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Best eats: Hokkien prawn mee with 'killer' chilli at ABC Brickworks Food Centre

In this week's Makan Kakis, Gold 905 DJ Denise Tan gives a play-by-play account of how the 71-year-old hawker behind Tiong Bahru Yi Sheng Fried Hokkien Prawn Mee cooks up a plate of his Michelin Bib Gourmand-recognised noodles.

Best eats: Hokkien prawn mee with 'killer' chilli at ABC Brickworks Food Centre

Gold 905 DJ Denise Tan preparing to tuck in to a plate of Hokkien mee from Tiong Bahru Yi Sheng Fried Hokkien Prawn Mee at ABC Brickworks Food Centre. (Photo: Denise Tan)

In the labyrinth of stalls at ABC Brickworks Food Centre, one man has been quietly serving up outstanding Hokkien mee since the 1980s. Only recently has his noodles been making a bigger noise, thanks to a Michelin Bib Gourmand mention.

My Makan Kaki Koh Han Jie, head chef of Elfuego and quite the gourmand himself, recommended that I get in line to try Toh Seng Wang’s expertly fried noodles, despite the longer queues.

Armed with an empty stomach and a sizeable supply of patience, I paid Tiong Bahru Yi Sheng Fried Hokkien Prawn Mee a weekday visit just before opening time at 3pm.

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There were already two people waiting in front of the shuttered stall and by the time I joined the queue, seven people had crept ahead. Which got me thinking – what makes this Hokkien mee so worth queuing for? Is it how high he tosses the noodles? Or is it the enormous wooden wok cover that looks like Captain America’s shield?

The enormous wok is seasoned from years of use. (Photo: Denise Tan)

After observing the spritely 71-year-old perform his impressive culinary kungfu for about 20 minutes, I asked him. He was quick to downplay accolades: “My Hokkien mee is nothing special. If people like, they come and I cook.”

This is something I’ve heard experienced hawkers say modestly time and time again. But there’s no doubt Toh is an absolute master. 

After picking up the art of frying Hokkien mee from his father, who used to operate from a pushcart on the streets of – you guessed it – Tiong Bahru in the 1960s, he’s had 40 years of his own experience to perfect his craft. So impressive are his ample skills, it’s worth providing a play-by-play analysis.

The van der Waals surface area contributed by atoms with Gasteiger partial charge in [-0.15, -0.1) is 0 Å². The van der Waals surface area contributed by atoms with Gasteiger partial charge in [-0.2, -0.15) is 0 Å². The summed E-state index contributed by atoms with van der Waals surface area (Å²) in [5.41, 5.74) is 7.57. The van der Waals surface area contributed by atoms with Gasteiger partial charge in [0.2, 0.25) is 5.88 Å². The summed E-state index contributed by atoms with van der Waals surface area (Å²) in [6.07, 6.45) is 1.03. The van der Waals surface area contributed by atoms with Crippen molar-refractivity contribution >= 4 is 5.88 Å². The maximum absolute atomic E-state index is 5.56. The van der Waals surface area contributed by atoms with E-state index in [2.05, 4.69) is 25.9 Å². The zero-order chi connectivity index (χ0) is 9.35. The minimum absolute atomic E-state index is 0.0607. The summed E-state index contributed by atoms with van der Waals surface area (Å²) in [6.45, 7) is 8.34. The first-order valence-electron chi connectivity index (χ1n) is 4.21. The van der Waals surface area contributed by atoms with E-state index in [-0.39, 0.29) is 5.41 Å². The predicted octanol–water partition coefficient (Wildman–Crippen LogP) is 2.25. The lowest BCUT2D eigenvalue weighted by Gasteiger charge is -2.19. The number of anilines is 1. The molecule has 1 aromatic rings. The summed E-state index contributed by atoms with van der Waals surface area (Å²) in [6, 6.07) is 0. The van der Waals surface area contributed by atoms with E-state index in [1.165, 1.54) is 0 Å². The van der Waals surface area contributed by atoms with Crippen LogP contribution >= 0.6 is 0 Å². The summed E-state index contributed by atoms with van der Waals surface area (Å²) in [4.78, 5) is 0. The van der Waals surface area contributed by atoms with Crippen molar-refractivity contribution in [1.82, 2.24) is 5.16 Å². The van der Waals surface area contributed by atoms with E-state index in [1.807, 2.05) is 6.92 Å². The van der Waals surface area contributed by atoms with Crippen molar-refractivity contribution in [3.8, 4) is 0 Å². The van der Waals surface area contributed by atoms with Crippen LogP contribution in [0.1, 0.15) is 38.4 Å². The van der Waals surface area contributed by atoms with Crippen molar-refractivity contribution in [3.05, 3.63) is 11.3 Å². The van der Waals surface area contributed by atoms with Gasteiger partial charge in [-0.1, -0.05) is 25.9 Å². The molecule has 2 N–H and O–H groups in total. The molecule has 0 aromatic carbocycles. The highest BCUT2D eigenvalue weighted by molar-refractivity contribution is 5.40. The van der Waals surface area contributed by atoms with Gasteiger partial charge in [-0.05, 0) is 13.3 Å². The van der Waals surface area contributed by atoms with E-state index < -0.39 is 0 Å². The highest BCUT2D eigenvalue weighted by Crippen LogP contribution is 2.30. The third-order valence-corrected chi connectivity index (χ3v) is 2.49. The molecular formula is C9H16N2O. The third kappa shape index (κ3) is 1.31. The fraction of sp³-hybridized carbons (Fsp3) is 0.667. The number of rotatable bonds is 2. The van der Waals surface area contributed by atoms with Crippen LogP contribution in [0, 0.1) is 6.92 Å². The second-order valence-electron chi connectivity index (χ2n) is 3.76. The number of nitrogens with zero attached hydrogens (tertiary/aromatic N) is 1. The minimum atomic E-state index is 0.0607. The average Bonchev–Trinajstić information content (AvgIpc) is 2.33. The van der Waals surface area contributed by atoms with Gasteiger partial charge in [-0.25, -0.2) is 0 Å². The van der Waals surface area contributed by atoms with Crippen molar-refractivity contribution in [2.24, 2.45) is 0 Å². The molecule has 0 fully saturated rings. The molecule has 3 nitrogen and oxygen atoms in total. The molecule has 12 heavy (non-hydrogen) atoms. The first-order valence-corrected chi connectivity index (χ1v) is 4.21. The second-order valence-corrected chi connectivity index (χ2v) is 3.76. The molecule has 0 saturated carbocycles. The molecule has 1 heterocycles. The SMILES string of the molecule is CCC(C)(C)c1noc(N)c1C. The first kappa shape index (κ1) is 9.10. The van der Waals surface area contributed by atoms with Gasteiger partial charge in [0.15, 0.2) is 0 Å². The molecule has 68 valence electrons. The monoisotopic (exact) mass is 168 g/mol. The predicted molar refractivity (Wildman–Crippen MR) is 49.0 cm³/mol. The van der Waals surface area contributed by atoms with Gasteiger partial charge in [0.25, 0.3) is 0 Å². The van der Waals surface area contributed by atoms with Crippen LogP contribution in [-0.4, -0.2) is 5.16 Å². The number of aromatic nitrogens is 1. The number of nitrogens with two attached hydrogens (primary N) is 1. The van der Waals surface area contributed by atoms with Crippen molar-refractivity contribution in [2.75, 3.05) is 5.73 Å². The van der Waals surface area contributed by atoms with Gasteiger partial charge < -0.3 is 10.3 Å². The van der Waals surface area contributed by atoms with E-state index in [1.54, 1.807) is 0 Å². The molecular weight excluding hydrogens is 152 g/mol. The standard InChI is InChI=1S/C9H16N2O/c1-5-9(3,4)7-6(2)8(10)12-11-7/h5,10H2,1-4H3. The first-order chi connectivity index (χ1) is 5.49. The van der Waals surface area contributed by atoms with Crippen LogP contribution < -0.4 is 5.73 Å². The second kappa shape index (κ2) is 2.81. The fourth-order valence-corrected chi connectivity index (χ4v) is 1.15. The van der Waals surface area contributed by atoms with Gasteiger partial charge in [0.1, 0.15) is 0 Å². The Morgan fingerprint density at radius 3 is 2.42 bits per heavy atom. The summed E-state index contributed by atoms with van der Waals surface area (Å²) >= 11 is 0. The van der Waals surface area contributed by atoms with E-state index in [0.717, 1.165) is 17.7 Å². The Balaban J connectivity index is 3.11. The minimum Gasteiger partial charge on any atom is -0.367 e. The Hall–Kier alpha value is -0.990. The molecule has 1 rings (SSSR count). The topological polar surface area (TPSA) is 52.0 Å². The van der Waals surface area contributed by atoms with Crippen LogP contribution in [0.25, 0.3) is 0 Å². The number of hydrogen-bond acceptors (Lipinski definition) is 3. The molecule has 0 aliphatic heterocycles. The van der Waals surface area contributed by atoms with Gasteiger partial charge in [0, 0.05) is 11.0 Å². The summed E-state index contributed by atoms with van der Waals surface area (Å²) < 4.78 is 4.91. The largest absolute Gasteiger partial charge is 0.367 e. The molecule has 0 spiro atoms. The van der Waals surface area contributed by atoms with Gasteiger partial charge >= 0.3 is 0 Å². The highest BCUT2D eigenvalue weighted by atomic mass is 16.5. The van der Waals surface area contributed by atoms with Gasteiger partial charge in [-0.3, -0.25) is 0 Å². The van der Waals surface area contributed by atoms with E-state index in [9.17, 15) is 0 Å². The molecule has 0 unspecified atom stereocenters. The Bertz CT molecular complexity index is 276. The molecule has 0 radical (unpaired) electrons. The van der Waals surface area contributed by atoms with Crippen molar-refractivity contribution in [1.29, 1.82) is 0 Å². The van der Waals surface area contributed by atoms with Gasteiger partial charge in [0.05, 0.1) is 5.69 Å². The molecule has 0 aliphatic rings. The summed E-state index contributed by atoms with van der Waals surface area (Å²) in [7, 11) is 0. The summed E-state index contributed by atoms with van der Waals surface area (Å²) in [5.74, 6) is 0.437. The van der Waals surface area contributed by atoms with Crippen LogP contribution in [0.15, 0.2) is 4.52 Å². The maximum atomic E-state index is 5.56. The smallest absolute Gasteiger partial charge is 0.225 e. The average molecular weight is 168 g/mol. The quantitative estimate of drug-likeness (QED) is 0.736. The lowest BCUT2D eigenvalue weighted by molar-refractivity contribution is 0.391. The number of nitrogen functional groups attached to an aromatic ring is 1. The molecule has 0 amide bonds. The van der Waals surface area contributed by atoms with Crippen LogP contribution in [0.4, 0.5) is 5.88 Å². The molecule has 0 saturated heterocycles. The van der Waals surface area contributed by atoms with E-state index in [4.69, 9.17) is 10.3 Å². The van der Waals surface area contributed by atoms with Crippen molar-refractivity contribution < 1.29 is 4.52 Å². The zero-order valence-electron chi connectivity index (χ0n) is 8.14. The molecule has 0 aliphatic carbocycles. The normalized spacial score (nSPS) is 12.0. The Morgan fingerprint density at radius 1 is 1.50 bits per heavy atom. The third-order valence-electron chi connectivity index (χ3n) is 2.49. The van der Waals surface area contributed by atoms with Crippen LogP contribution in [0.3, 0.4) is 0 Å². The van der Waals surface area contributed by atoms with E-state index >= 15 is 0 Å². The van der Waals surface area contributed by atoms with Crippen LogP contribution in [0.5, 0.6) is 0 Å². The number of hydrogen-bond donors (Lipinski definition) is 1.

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His slight figure was absolutely dwarfed by his enormous wok, which looked seasoned by years of use. “No lah, this wok is brand new,” Mr Toh cheekily told me. Methodically laid out were limes, sambal chilli, pre-cooked prawns and squid on his left. Stacks of eggs, seasoning sauce, garlic and oil sat on shelves to his right and situated between him and his stove, perched just a few centimetres off the ground, was a large pot of homemade prawn stock.

And just like a martial artist, Toh had his weapons of choice: An industrial-sized spade ladle and an equally large soup ladle, which he used to scoop liquid lard into his fire-blasted wok.

A plate of the tasty Hokkien mee with a dollop of the "killer" sambal. (Photo: Denise Tan)

Another sign that the guy is a Hokkien mee sifu? His one-handed egg-crack. Quick as a flash, he tapped egg after egg on the handle of his ladle and unleashed a total of six into the wok. Another liberal ladle of liquid lard, a quick stir, then bean sprouts were added, followed by bee hoon (rice vermicelli) and yellow noodles.